Though he may be a tad shorter, the agile Olajuwon is clearly the better shot blocker. At 255 pounds, he is actually listed as 15 pounds heavier than Ewing, which hardly seems possible. Ewing definitely has more bulk, and he will have to use it in an attempt to wear Olajuwon down. "Not many people are going to stop Olajuwon," says Georgetown coach John Thompson, who has frequently been at courtside for Knick games during this postseason, trying to shepherd his former star to the championship. "The best bet against him is probably to make him work on defense and try to create foul problems for him. If you let him stand around on defense, he'll have more energy to hurt you on offense. So Patrick will need to take it at him aggressively."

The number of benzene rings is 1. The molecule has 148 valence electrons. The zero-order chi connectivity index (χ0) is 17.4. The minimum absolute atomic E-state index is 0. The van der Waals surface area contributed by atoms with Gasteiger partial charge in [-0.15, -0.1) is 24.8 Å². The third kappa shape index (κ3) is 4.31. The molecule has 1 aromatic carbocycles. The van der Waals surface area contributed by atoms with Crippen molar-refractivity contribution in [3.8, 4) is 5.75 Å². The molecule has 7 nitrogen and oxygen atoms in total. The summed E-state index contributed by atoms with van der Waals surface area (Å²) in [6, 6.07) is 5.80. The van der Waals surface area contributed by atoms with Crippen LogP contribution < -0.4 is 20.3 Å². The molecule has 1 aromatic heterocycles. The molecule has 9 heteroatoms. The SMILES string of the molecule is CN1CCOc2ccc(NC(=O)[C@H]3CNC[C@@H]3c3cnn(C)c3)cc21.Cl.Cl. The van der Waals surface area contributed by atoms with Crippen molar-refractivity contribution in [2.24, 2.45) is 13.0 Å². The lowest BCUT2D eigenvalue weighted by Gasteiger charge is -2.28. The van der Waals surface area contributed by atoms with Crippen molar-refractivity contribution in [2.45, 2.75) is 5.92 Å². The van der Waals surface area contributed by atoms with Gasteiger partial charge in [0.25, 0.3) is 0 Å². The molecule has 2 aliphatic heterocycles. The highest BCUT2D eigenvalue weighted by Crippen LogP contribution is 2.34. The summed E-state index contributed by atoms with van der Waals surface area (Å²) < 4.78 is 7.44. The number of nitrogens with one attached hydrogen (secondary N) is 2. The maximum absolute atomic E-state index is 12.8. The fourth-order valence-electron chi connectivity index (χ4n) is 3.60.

The problem for New York is that Olajuwon, with his quickness, is more likely to get Ewing in foul trouble. One key to the matchup will probably be the Knicks' effectiveness should they choose to double-team Olajuwon. New York coach Pat Riley doesn't like to double, but defending against Olajuwon may call for desperate measures.
The Rockets and the Knicks both depended on their centers to carry them to the Finals, and both men bore the burden in ways that symbolized the essential difference in their styles: Olajuwon glided through his opponents with hardly a misstep, while Ewing muscled his way through his foes, stumbling often but never falling. Olajuwon was uniformly brilliant throughout the first three rounds of the playoffs, averaging 29.8 points and 11.9 rebounds. In the Western Conference finals he sliced through Utah with his characteristic dexterity and finesse to lead the Rockets to a relatively easy 4-1 victory in the best-of-seven series.